Syria takes first step in giving up chemical weapons as UN gets treaty pledge
The United Nations said its received a document from Syria today on joining the global anti-chemical weapons treaty, something the government of Syrian President Bashar al-Assad promised as part of a deal to avoid US air strikes.
"In the past few hours we have received a document from the government of Syria that is being translated, which is to be an accession document concerning the Chemical Weapons Convention," U.N. spokesman Farhan Haq told reporters.
Syria is one of only seven countries not to have joined the 1997 Chemical Weapons Convention, which commits members to completely destroying their stockpiles.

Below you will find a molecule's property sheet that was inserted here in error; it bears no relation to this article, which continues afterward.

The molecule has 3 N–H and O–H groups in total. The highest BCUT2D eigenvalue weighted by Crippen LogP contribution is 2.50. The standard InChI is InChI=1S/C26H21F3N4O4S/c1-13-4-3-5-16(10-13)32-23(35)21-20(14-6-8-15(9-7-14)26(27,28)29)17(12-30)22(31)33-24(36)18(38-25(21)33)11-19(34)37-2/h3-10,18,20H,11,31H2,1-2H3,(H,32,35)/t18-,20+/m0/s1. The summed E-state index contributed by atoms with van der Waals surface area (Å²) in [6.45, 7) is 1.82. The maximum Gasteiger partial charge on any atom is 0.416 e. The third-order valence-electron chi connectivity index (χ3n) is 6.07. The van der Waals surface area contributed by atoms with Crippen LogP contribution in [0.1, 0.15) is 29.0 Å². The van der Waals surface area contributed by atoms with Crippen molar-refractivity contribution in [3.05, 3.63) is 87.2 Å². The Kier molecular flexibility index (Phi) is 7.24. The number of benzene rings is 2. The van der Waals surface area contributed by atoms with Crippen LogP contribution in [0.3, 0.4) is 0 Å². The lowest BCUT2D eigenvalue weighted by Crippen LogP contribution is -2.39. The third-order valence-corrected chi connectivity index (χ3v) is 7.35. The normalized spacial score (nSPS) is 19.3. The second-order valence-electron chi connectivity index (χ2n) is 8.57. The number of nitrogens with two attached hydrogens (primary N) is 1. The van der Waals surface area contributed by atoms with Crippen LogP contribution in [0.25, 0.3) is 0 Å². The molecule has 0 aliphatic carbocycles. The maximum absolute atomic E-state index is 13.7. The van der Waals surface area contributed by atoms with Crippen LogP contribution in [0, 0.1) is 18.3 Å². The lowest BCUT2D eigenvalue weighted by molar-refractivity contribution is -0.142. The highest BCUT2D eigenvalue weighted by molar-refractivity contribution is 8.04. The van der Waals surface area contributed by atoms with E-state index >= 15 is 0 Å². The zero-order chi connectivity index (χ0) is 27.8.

But under threat of US military action after an Aug. 21 poison gas attack on Damascus suburbs that killed hundreds, Assad's government agreed to a Russian plan to hand over its chemical arsenal to international control and join the convention.
Assad's government blames the rebels for the attack. Washington blames the government and says the sarin gas used killed more than 1,400 people, including many children.
Earlier today, Assad told Russian state television that Damascus would send the documents on joining the convention in a few days.
"The petition will contain technical documents required to sign the agreement. After that, work will start that will lead to the signing of the convention prohibiting chemical weapons," Assad said in comments translated into Russian.
Syria's UN Ambassador Bashar Ja'afari said he would make a statement soon about his government's decision to join the Chemical Weapons Convention.